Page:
Even though predicted to be a below-average hurricane season, two tropical storms already have made landfall in the U.S. Of all types of severe weather, hurricanes are the most costly natural disaster in recent decades, representing seven of the ten most expensive catastrophes in terms of insurance claims since 1992. Strong, well-enforced building codes can help drive such losses down and help make coastal communities more resilient.
As the property insurance industry’s building science research arm, the Insurance Institute for Business & Home Safety (IBHS) focuses on identifying effective, workable ways to reduce damage from severe weather, like hurricanes, by strengthening building codes and standards, as well as improving building products and installation, construction practices, and repair and replacement techniques.
Building codes today are a patchwork of life safety-focused rules generally established and applied on a state-by-state basis (based on national models) – although too often, this is even a local issue, due to the absence of uniform, minimum statewide standards. To highlight this issue and provide a roadmap for states to improve their code systems, IBHS evaluated residential building codes in the 18 most hurricane-prone states along the Gulf and Atlantic Coasts. The initial IBHS Rating the States report (2012) was updated this April. Each state was assigned a score on a 0-100 point scale, taking into account the areas of code adoption and enforcement, building official training and certification, and licensing requirements for contractors. There is a disturbing variation – and several under-performers – among the states.
The 2012 report has been well-received as a wake-up call, with several states acting to improve their building code systems. The 2015 report finds most states with strong building code systems in place at the time of the original 2012 report remain committed to building safety; they updated their codes to the latest model code editions, or are in the process of doing so and maintained effective enforcement systems. Unfortunately, a number of states took no action to improve their code systems, and a few have weaker systems in place now than in 2012.
Overall, ten states – Alabama, Connecticut, Georgia, Louisiana, Maryland, Mississippi, North Carolina, Rhode Island, South Carolina and Texas – improved their scores from the 2012 report. Six states – Florida, Maine, Massachusetts, New Hampshire, New Jersey and New York – lost points. Two states, Virginia and Delaware, received the same score. Virginia had the highest score of 95, highlighting their exemplary building code system. This report demonstrates that while much improvement has been made, there is still much work needed to ensure strong, uniform building codes become the standard in these high-risk areas.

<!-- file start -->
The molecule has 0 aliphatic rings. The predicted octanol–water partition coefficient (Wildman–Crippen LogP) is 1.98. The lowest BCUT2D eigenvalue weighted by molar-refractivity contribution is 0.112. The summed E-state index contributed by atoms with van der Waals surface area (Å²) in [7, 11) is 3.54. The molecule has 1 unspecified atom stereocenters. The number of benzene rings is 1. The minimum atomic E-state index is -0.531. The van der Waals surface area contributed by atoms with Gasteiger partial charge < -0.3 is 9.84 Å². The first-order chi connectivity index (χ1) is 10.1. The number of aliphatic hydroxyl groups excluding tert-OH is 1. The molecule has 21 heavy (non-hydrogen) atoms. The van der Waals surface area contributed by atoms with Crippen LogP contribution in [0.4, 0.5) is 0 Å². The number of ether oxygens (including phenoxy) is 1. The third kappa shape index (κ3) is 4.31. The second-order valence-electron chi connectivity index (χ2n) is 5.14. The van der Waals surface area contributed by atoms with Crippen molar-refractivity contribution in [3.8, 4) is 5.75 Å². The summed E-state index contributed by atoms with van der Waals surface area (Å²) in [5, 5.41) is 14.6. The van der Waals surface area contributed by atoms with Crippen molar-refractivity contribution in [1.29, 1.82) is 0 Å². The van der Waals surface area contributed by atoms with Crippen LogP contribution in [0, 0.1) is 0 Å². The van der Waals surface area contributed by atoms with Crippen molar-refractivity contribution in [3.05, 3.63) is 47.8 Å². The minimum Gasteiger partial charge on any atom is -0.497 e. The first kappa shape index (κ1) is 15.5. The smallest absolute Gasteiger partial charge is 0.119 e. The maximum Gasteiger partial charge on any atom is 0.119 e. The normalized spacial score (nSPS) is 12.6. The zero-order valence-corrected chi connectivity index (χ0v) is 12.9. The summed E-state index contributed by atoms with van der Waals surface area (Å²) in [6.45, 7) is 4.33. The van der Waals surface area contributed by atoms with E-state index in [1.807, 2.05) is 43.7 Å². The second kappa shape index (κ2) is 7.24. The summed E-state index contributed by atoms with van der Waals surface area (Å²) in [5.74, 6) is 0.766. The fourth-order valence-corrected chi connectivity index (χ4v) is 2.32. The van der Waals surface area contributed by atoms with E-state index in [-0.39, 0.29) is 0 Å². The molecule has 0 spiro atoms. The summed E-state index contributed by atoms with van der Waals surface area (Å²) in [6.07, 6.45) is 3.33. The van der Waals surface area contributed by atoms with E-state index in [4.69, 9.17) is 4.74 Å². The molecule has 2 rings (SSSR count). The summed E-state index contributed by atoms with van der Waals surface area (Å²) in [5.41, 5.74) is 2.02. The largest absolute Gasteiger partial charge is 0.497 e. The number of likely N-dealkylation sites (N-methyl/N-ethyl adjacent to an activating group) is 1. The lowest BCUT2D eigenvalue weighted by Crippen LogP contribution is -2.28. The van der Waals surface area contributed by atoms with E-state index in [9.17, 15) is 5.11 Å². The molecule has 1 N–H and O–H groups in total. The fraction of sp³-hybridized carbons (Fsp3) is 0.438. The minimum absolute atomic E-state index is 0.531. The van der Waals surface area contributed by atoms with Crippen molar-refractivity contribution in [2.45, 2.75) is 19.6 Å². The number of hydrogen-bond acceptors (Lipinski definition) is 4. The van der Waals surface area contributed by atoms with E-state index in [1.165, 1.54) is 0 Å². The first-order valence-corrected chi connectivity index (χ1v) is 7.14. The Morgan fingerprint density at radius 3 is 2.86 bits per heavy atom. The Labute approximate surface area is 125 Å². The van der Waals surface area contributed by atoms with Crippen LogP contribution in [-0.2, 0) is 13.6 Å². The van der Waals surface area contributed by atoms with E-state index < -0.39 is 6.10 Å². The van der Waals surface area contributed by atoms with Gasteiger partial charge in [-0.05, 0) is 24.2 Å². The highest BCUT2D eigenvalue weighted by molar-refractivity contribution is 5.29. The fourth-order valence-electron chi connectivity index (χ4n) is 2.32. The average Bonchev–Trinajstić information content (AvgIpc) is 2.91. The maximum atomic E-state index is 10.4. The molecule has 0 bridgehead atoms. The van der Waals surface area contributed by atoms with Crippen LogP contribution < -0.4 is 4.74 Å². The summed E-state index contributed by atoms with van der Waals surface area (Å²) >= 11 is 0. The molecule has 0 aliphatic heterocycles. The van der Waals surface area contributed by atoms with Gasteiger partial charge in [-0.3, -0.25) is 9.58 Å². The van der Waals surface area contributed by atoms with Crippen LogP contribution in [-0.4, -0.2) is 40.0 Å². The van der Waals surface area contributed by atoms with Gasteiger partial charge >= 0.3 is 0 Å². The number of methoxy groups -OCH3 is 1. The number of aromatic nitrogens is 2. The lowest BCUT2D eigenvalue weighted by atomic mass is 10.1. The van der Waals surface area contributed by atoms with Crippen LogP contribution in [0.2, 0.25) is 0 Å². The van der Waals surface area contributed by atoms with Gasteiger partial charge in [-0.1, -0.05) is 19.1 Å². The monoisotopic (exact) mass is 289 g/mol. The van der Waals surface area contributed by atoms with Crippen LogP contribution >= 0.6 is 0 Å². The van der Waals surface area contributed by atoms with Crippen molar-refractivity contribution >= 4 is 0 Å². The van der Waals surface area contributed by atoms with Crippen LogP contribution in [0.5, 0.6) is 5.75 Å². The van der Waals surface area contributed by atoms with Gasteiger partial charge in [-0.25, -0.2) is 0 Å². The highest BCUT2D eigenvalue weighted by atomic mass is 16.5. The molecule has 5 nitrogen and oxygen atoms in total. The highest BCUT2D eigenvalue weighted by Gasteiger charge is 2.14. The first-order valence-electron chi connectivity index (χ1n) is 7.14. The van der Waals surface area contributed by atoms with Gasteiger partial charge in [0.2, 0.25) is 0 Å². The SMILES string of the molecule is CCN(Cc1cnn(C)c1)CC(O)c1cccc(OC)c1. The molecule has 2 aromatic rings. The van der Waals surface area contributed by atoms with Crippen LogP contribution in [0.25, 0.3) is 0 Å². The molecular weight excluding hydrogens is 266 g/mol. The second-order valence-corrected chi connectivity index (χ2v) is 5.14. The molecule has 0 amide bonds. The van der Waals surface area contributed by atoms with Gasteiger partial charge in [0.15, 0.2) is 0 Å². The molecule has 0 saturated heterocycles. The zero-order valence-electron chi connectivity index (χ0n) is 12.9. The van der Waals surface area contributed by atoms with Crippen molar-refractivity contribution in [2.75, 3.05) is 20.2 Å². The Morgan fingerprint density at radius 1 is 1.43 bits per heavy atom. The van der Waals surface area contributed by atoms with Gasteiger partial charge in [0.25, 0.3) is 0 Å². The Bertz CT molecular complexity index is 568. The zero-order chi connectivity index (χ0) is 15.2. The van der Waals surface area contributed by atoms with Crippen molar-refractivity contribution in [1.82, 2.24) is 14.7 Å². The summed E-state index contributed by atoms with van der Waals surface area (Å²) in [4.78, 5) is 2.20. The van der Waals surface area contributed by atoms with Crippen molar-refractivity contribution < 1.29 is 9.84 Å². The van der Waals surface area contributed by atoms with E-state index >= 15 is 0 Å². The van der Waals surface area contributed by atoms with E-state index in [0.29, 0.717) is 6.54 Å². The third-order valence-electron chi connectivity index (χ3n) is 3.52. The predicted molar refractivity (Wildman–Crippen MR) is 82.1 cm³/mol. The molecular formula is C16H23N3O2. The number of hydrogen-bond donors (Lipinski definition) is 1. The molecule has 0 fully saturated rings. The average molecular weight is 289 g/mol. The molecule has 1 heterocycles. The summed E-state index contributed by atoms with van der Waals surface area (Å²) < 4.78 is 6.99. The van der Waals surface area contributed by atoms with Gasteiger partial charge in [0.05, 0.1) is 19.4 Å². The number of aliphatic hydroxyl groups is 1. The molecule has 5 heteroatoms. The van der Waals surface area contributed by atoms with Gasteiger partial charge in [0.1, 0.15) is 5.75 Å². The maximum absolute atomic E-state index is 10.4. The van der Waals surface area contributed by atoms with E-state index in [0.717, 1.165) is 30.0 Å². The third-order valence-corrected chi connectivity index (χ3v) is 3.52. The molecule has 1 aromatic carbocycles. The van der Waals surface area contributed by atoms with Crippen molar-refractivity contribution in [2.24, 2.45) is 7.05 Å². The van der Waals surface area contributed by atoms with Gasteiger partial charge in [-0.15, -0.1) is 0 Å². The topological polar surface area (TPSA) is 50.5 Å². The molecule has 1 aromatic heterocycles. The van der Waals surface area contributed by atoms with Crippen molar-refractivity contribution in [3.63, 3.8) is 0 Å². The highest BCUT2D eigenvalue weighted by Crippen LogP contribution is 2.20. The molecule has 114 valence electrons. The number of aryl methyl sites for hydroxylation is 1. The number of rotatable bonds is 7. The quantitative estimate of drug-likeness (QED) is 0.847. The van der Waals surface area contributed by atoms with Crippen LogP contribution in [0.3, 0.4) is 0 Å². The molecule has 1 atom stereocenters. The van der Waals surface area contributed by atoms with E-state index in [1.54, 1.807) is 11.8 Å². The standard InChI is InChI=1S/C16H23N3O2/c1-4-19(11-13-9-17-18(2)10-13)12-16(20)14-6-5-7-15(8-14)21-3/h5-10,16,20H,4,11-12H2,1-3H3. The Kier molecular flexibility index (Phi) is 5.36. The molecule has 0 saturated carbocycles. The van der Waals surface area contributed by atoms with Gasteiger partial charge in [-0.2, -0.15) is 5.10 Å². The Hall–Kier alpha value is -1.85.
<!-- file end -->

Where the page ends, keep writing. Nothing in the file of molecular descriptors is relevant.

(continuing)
Strengthening the building codes in hurricane-prone regions would be a significant step toward reducing the property damage and insurance claims that result from these powerful storms. In fact, a study done by IBHS, the University of Florida and the FEMA Mitigation Assessment Team following Hurricane Charley, which struck Florida in 2004, found that modern building codes reduced the severity of insurance losses by 42 percent and the frequency by 60 percent.
Stronger codes in hurricane regions also benefit other parts of our nation. Better construction standards will reduce property damage, which can potentially save billions of dollars in federal disaster response and recovery costs.
Strong, well-enforced statewide building codes are an essential component of community resilience and must be addressed in disaster mitigation strategies. When buildings are stronger and more resilient, everyone wins. Home and business owners are able to recover faster and local jobs, communities, and tax bases are maintained. This is not a matter of whether or not it is the right thing to do. It is. Because every citizen in every state deserves a well-enforced minimum (because that is what codes are) level of property strength in the buildings in which they live and work.
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